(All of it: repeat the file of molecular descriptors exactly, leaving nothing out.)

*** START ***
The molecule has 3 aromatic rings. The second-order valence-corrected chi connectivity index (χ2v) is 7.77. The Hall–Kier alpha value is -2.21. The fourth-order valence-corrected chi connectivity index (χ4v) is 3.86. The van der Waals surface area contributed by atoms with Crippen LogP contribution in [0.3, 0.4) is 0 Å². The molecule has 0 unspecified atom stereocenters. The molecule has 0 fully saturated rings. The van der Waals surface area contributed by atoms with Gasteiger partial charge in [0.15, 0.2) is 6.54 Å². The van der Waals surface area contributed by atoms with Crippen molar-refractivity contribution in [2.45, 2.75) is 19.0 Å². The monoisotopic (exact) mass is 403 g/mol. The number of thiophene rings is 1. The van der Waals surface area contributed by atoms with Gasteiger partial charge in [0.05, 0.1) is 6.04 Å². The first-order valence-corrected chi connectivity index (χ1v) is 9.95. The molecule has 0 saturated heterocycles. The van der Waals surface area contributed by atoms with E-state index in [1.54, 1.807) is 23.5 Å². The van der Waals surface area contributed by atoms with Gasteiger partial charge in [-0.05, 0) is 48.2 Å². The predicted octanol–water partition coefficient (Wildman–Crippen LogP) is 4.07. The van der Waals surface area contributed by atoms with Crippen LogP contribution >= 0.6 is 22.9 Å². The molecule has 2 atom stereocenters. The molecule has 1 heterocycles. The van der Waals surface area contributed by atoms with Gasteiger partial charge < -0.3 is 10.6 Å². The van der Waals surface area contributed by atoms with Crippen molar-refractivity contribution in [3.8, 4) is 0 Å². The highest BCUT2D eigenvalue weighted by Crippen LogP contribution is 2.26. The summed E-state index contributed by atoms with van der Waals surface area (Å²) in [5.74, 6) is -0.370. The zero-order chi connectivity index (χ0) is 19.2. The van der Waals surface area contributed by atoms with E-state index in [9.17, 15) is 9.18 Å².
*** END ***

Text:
The molecule has 3 aromatic rings. The second-order valence-corrected chi connectivity index (χ2v) is 7.77. The Hall–Kier alpha value is -2.21. The fourth-order valence-corrected chi connectivity index (χ4v) is 3.86. The van der Waals surface area contributed by atoms with Crippen LogP contribution in [0.3, 0.4) is 0 Å². The molecule has 0 unspecified atom stereocenters. The molecule has 0 fully saturated rings. The van der Waals surface area contributed by atoms with Gasteiger partial charge in [0.15, 0.2) is 6.54 Å². The van der Waals surface area contributed by atoms with Crippen molar-refractivity contribution in [2.45, 2.75) is 19.0 Å². The monoisotopic (exact) mass is 403 g/mol. The number of thiophene rings is 1. The van der Waals surface area contributed by atoms with Gasteiger partial charge in [0.05, 0.1) is 6.04 Å². The first-order valence-corrected chi connectivity index (χ1v) is 9.95. The molecule has 0 saturated heterocycles. The van der Waals surface area contributed by atoms with E-state index in [1.54, 1.807) is 23.5 Å². The van der Waals surface area contributed by atoms with Gasteiger partial charge in [-0.05, 0) is 48.2 Å². The predicted octanol–water partition coefficient (Wildman–Crippen LogP) is 4.07. The van der Waals surface area contributed by atoms with Crippen LogP contribution >= 0.6 is 22.9 Å². The molecule has 2 atom stereocenters. The molecule has 1 heterocycles. The van der Waals surface area contributed by atoms with Gasteiger partial charge < -0.3 is 10.6 Å². The van der Waals surface area contributed by atoms with Crippen molar-refractivity contribution in [3.8, 4) is 0 Å². The highest BCUT2D eigenvalue weighted by Crippen LogP contribution is 2.26. The summed E-state index contributed by atoms with van der Waals surface area (Å²) in [5.74, 6) is -0.370. The zero-order chi connectivity index (χ0) is 19.2. The van der Waals surface area contributed by atoms with E-state index in [9.17, 15) is 9.18 Å².